Work and Pay in the United States and Japan

By Clair Brown; Yoshifumi Nakata et al. | Go to book overview

6
National Wage Determination in Japan

Shunto as a Union Bargaining Instrument

Although Shunto has come to be regarded as an outstanding example of social contract policy ( Taira and Levine, 1985), it was originally designed to increase union bargaining power in order to raise Japanese wages to European levels and to end "discriminatory" wage inequalities resulting from wage setting at the company level ( Takanashi et al., 1989, pp. 5, 6). Shunto has operated not through centralized bargaining but through an annual synchronized process of pattern setting and pattern following.

Under Shunto, formal collective bargaining remains confined to the individual companies and their respective enterprise-based unions, but it has been relegated to the end of a lengthy and pervasive process of consensus building (typically extending from autumn through early spring). The process begins with negotiations within a group of key industries that set the pattern for wage increases in the year ahead. Pattern setting has come to be strongly influenced by current economic analyses, which are supplied by the central federations of unions 1 and employers (Nikkeiren), government (notably, the Economic Planning Agency), and private sources, which are extensively discussed in the news media. Information is transmitted through industry and regional and local affiliates of the central federations on both sides. The national unions, or tan-sans, meet regularly, not only with the "central struggle committee" and the "strategy committee" of the union confederation but also with employer associations in their respective industries and with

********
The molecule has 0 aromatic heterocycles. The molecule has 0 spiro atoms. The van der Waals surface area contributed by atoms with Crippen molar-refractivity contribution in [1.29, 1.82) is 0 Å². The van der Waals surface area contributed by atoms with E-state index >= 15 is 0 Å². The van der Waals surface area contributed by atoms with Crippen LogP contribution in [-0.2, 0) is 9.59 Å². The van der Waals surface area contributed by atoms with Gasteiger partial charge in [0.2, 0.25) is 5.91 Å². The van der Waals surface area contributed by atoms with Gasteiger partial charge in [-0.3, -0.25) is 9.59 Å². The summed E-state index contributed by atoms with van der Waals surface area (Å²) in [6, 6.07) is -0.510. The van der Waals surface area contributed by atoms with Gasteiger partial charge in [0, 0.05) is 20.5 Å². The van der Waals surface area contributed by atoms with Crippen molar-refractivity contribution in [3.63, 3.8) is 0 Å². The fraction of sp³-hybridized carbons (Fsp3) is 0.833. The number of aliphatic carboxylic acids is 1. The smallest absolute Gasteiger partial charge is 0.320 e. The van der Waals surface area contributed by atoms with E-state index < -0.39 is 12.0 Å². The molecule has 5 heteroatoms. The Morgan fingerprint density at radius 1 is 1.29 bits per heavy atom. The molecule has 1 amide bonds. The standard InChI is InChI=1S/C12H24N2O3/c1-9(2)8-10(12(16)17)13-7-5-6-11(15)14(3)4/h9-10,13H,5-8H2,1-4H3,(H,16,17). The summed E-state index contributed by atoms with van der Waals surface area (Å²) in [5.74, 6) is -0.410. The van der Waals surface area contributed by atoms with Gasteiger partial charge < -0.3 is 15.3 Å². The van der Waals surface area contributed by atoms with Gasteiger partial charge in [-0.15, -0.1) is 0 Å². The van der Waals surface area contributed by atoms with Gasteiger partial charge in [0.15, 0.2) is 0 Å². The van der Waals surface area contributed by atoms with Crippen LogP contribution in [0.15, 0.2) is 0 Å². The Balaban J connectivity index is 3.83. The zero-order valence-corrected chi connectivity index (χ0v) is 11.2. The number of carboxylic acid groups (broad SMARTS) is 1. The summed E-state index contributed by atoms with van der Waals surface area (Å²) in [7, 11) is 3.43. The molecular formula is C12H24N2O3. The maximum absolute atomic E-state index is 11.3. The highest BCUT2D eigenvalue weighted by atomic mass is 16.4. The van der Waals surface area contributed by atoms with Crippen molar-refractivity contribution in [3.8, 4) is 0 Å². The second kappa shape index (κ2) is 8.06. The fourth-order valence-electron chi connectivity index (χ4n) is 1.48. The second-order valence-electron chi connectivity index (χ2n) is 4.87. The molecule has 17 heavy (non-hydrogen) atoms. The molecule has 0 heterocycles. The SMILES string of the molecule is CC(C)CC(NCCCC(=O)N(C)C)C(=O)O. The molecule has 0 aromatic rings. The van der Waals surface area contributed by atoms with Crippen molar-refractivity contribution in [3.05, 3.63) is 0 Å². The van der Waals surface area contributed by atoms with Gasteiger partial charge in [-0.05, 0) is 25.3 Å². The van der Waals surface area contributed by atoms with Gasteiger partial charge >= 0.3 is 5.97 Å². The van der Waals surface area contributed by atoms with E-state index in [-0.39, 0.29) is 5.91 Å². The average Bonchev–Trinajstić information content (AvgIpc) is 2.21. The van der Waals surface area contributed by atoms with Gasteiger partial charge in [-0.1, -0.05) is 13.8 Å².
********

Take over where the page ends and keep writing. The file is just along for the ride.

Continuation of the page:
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Work and Pay in the United States and Japan
Table of contents

Table of contents

  • Title Page iii
  • Preface v
  • Contents ix
  • 1 - Comparing Employment Systems 3
  • Note 20
  • 2 - Security 21
  • Notes 61
  • 3 - Employee Involvement and Training 67
  • Introduction 67
  • Summary: Employee Involvement and Training in the Set Model 94
  • Notes 95
  • 4 - Pay Systems, Career Paths, and Earnings Inequality 97
  • Introduction 97
  • Summary and Major Findings 130
  • Appendix: Calculation of Standard Career Paths 132
  • Appendix: Calculation of Standard Career Paths 134
  • 5 - Employers and Unions 137
  • Notes 156
  • 6 - National Wage Determination in Japan 158
  • Summary 189
  • Notes 190
  • 7 - Conclusion 191
  • References 209
  • Index 227
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